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I found the base for this recipe whilst browsing through Paul Hollywood’s British Baking cookbook. In the book, he shares a recipe for ‘Isle of Wight Doughnuts’, which, so says Paul, contain a small handful of citrus peel and raisins in their centres instead of the usual jam or, indeed, a hole. But since if you ask me at least there’s no quicker way to ruin a baked good than by adding dried peel (I LOATHE the stuff), I’ve tinkered with the recipe just a little. You’re on board, right?

Makes 12 small doughnuts. Adapted minimally.

Ingredients ::
300g strong white bread flour
1/2tsp fine sea salt
50g caster sugar
7g fast action dried yeast
50g room temperature unsalted butter
150-175ml milk

To glaze ::
2 cups icing sugar
1tsp vanilla extract
5tbsp semi skimmed milk

OR caster sugar + cinnamon

- Put the flour in a large bowl, then add the yeast to one side of the bowl, and the salt and sugar to the other. Add the butter and roughly two thirds of the milk to the centre of the bowl, then begin to slowly knead the mixture together.

- Add the remaining milk a little at a time, stopping as soon as a soft and slightly sticky dough has formed. Knead it for at least 5 minutes on a lightly floured surface, until the dough has smoothed out and is no longer sticky.

- Lightly oil the bowl, place the dough into it and cover over with cling film, then leave to rise until the dough has doubled in size (at least 1 hour).

- Gently knock back the dough, then divide it into 12 small pieces. Roll each piece into a smooth ball, then space evenly across two parchment paper-lined baking trays. Place each tray into a clean plastic bag or cover over with clingfilm, and leave to prove for 45 minutes.

- Heat 2 inches of vegetable oil in a large, heavy bottomed saucepan, and heat to a temperature of 185 degrees celsius. Fry the doughnuts in batches of two for 3 minutes per side, 6 minutes total.

- When cooked, allow to cool completely (if dipping in glaze) or for a minute or two if dredging in cinnamon sugar.

- For the glaze, simply whisk all the ingredients together in a shallow bowl, and then turn the doughnuts over in the glaze before allowing to drain on a wire rack. If you’d rather use sugar, mix cinnamon into caster sugar to taste, then roll the still warm doughnuts in the mixture until entirely coated, and set aside.


^^ Unbeatable.^^


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And now that the berries have been picked, what to do with them all?

Whilst fresh berries and sunshine are as beautiful a combination as you could ever imagine, it’s never a long-lasting situation. The heat will take the ripest, most perfect berries of the bunch and tip them over into the land of mush and fermentation quicker than you can say ‘would you like some cream with those?’. Before you know it, you’re left resentfully feeding the remains of the punnet to the dog, whilst complaining about how what was once such beautiful fruit is wasted on an animal who drinks filthy puddle water like it’s a fine wine.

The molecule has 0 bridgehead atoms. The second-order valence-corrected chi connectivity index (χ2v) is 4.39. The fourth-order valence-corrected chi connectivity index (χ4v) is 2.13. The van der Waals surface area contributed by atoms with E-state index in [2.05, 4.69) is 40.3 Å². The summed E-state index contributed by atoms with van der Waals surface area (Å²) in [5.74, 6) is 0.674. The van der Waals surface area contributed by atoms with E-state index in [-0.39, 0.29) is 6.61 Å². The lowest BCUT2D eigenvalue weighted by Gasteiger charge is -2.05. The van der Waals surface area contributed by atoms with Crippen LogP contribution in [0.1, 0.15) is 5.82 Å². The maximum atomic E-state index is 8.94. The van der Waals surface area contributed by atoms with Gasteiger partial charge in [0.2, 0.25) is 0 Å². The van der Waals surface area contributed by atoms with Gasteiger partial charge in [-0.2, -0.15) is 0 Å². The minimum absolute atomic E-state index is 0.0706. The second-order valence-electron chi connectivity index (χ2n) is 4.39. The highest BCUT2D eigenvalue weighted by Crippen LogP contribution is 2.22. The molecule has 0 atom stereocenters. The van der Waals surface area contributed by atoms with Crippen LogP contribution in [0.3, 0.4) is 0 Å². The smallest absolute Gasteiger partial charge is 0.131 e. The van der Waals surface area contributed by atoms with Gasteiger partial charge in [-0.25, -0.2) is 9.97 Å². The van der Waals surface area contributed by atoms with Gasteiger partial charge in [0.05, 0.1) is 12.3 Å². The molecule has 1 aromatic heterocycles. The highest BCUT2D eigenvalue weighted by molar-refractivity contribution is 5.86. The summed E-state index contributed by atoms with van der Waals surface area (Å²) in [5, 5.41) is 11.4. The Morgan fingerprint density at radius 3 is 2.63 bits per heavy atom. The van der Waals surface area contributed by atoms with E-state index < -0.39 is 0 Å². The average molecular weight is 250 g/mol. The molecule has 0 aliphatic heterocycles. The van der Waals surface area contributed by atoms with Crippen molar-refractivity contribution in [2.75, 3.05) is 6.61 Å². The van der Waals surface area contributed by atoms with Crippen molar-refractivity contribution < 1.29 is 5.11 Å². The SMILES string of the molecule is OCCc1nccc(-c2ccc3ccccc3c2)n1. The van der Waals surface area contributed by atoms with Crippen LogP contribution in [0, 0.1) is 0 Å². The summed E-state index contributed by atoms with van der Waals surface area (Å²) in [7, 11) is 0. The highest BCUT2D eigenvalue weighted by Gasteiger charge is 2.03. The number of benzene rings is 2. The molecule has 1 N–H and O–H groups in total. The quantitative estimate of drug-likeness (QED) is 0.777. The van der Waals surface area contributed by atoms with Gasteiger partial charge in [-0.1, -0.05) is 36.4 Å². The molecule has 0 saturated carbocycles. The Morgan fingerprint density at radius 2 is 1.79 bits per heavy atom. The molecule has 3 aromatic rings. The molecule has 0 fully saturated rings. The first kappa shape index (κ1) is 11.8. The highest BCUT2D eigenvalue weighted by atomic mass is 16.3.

So, after devouring the first of the bunch plain (nothing can better a perfectly sweet strawberry or tart raspberry), and then adding the next round to yoghurts and porridge in the mornings, what to do with the remaining half kilo or so? Should you make jam, or strawberry ice-cream? Fruity salads, or sweet summer cakes?

Or, how about a galette or two? They’re simple, delicious, and despite being the easiest things in the world to whip up, look impressive in their own rustically-charming kind of way. Here’s how…

Cider-with-Rosie-food-photography Cider-with-Rosie-strawberry-galette2 Fresh-strawberry-galette

I like to imagine these galettes being served up to friends at the end of a meal eaten outside in the summertime. They’d be the pre-curser to the cheese board, and the follow up to a meal of heaping salads and roasted vegetables and tender fish and crusty bread. Do you do that, too? Lose yourself in fantasies of dream dinner parties? I hope it’s not just me ;)

However they’re served though, in a some-day-dinner party or merely at the end of a simple Sunday supper for two, they make perfect summer dining.

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Ingredients ::
300g plain white flour
150g unsalted butter
Pinch sea salt
Iced water

300g strawberries
Zest 1/2 lemon
1tsp soft light brown sugar

150g raspberries
2tsp soft light brown sugar
1 egg, beaten
Extra sugar for sprinkling

- Put the flour and salt into a large bowl, and cut the cold butter into small 1/2cm cubes. Toss the butter cubes into the flour, and slowly add in ice water a little at a time, mixing until the dough come together and forms a rough ball.

- Flour both your rolling pin and a clean surface, and turn the dough out of the bowl. Roll the dough out away from you into a rough rectangle, then fold the top third of the pastry into the centre, and the bottom third of the the pastry up over that to create an envelope shape.